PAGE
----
However, sometimes it’s easy to set limits in the moment and have difficulty following through later. You may often find yourself giving a strong consequence to get a child to behave, and then forget about it later or realize it’s not enforceable.
Maybe at one time you’ve declared, “Stop that right now, or you’re not going to the birthday party today!” while really having no intention of canceling anyone’s plans.
Or perhaps after a bout of backtalk and rude comments from your child, you proclaimed, “No TV or video games or a week!” Yet he somehow ended up back on the screens a day later.
During summer break or the holidays, the time away from school and holiday stress provide even more opportunity for family squabbles and sibling conflict. Many parents use the upcoming gift-giving occasions as potential consequences to hold over their children’s heads as a way of inciting appropriate behavior. It’s a common occurrence in the holiday season for a stressed-out parent to threaten to “tell Santa not to come” during a heated moment of a child’s inappropriate behavior.
You may be able to think of all kinds of consequences with which to pressure your kids to behave, but think twice before you threaten just anything.
How To Set Logical Consequences
Although it may be easy to set a limit and attach a consequence—especially when you’re stressed or feeling emotional—it’s much harder to actually follow through with those consequences. Sometimes the consequence you tossed out is one you can’t enforce or is easily forgotten, while other times you just don’t want to be the “bad guy” in carrying it out or have to deal with the emotional turmoil that is sure to come.
When it comes to discipline and setting limits, here are a few tips that will help you attach appropriate consequences and be able to follow through with them.
When your temper flares because of your child’s behavior, the part of your brain that processes logic and reasoning is not communicating effectively with the part of the brain that regulates emotion. The emotions are intense, and you’re not able to access the logical, problem-solving part of your brain. Dr. Dan Siegel and Mary Hartwell, authors of Parenting from the Inside Out, call this “flipping your lid.” It means that your feelings of frustration have a tendency to override your ability to think rationally about appropriate discipline.
When you try to discipline with a flipped lid, you’re not only more likely to be hurtful than helpful… you’re also more likely to issue consequences that you won’t enforce. This sends a message to children that you don’t mean what you say, and that the limits you set aren’t important. When your child’s behavior gets under your skin, take a few moments to calm down and collect yourself so you can maintain access to your “logical” brain.
Ask yourself: Is the consequence related?
Make sure that any consequence you give your child is related to the situation at hand. Spilled juice? Wipe it up. Fighting over a toy? Remove the toy. Hurting someone else? Find a way to make amends. Cancelling plans to go to the movies isn’t related to a child pocketing a pack of gum from the store; returning it to the store and apologizing is.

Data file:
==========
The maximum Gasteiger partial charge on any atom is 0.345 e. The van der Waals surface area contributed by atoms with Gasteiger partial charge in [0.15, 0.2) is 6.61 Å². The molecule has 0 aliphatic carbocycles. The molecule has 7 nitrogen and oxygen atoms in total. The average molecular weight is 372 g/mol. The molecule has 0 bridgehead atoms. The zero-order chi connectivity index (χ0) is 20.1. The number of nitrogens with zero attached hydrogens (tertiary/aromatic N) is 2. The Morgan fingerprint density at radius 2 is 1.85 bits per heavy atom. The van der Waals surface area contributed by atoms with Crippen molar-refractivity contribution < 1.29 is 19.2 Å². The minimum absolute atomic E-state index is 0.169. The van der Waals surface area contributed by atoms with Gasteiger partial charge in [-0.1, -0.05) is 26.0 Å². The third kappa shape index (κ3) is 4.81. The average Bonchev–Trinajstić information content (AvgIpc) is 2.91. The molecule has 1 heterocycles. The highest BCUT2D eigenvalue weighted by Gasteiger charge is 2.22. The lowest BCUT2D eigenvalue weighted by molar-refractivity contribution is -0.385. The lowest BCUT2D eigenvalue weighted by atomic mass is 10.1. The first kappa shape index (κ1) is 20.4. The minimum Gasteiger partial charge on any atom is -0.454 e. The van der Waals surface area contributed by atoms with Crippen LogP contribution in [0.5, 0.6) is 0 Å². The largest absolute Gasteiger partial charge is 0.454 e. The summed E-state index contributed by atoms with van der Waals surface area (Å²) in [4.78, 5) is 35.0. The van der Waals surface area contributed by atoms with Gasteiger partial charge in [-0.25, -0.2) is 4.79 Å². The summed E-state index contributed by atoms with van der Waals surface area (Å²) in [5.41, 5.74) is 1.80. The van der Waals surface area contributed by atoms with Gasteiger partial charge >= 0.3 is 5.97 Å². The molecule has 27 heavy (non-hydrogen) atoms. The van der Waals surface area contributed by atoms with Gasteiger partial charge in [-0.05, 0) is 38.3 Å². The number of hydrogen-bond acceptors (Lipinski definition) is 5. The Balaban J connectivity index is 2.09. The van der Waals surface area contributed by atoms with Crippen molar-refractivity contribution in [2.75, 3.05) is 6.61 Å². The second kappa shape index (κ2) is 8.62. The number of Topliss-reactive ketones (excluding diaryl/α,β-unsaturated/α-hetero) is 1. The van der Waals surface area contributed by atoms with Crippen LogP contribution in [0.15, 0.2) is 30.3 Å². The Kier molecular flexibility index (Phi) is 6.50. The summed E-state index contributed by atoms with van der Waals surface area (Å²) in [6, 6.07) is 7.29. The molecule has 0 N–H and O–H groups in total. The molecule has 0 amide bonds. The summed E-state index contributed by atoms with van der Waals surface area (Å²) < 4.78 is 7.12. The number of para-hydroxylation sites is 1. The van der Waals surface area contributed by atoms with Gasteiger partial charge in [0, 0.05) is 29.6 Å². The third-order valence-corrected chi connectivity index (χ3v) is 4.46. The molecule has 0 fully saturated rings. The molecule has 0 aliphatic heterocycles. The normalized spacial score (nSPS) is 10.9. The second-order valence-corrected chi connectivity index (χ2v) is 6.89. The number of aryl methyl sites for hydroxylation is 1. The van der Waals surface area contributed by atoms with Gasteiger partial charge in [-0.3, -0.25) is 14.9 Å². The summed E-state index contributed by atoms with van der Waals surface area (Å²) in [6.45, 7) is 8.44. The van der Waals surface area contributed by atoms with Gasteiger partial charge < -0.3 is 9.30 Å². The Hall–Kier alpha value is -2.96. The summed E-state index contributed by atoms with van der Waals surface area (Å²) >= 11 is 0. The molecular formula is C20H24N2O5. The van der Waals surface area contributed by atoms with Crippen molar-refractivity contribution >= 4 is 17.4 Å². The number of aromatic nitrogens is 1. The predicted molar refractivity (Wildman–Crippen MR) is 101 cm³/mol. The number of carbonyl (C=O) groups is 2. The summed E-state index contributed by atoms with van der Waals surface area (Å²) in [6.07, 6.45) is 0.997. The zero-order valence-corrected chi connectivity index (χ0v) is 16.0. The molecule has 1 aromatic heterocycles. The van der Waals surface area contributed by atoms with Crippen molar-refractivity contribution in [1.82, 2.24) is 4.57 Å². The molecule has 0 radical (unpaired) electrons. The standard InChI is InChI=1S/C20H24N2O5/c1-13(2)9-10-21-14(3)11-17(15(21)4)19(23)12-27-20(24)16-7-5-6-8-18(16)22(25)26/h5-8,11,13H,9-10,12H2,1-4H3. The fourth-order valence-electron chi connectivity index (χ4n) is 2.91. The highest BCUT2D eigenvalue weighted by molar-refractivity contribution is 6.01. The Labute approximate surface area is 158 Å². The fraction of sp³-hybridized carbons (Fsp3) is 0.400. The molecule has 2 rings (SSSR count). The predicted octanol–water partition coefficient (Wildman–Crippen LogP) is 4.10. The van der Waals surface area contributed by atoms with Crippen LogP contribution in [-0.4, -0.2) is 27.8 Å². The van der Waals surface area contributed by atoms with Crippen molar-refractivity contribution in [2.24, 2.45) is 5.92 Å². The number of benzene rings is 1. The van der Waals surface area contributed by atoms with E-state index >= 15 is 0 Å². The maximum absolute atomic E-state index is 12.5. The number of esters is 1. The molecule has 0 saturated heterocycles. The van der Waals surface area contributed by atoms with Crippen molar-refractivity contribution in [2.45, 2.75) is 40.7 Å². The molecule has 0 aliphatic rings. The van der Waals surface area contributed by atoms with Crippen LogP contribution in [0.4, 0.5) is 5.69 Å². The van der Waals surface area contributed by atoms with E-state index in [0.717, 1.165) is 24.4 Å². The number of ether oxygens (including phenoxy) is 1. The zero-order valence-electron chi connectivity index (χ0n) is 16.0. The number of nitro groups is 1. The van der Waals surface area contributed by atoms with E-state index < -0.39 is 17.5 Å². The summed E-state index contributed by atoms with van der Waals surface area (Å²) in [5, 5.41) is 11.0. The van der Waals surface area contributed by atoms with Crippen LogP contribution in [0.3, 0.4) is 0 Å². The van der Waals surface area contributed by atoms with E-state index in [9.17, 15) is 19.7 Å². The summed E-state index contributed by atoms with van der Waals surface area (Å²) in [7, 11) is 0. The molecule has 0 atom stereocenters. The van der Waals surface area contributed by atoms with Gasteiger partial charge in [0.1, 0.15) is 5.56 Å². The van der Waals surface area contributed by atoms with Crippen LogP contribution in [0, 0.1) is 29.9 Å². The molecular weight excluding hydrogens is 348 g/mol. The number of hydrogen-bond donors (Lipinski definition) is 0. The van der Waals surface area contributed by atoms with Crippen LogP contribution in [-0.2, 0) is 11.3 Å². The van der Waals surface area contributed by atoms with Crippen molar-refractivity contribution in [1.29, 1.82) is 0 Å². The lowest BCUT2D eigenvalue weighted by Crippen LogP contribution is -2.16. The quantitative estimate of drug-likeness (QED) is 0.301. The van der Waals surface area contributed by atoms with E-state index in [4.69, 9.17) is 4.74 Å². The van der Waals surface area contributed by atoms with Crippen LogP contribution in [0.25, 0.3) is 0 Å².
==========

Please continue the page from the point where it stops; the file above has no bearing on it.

Ask yourself: Is the consequence respectful?
Blame, shame and pain do not help kids learn how improve their behavior. When a child hears, “Why would you throw a ball in the house? I can’t believe you broke my lamp! Go to your room, I don’t want to see you right now,” he thinks, “I am bad.” When a child hears, “Oh no, the ball broke my lamp! Now I have to buy a new one. I need you to help pay for it with your allowance,” he thinks, “I made a mistake.” It’s a very different message and learning experience (fixing a mistake versus shame from a parent). You can ensure that the consequences you set for your children are respectful by aiming for problem solving over punishment.
Ask yourself: Is the consequence reasonable?
When it comes to seeing through the consequences you’ve set, things get much harder if you’ve set a limit that is disproportionate to the problem, impractical, or possibly even hurtful. Keep the scale of the consequence aligned with the scale of the behavior. If you have to think too hard about what to do to a child to teach them a lesson, the consequence is probably too punitive and impractical. Instead think, “How can I work with my child to solve this problem?” for a more feasible solution.
Allow for emotional expression.
Setting limits gives kids a set of boundaries and a sense of safety; they are healthy and necessary. However, kids will not always be happy about them. This might be the hardest part of holding a limit—the emotional reaction that follows in the wake. When you set a limit your kids don’t like, let them have their feelings about it. It does not mean you have to change the limit you set! Keep your boundaries and know that upset feelings are important for a child’s adaptive process. Letting out tears paves the way for a child to be able to access his “logical brain,” accept consequences, fix mistakes, and find alternate solutions to problems.
With these guidelines, your disciplinary limits will always be appropriate and the consequences logical. This means that following through with discipline will be easier for you and will send the message to your children that you mean what you say, and say what you mean.
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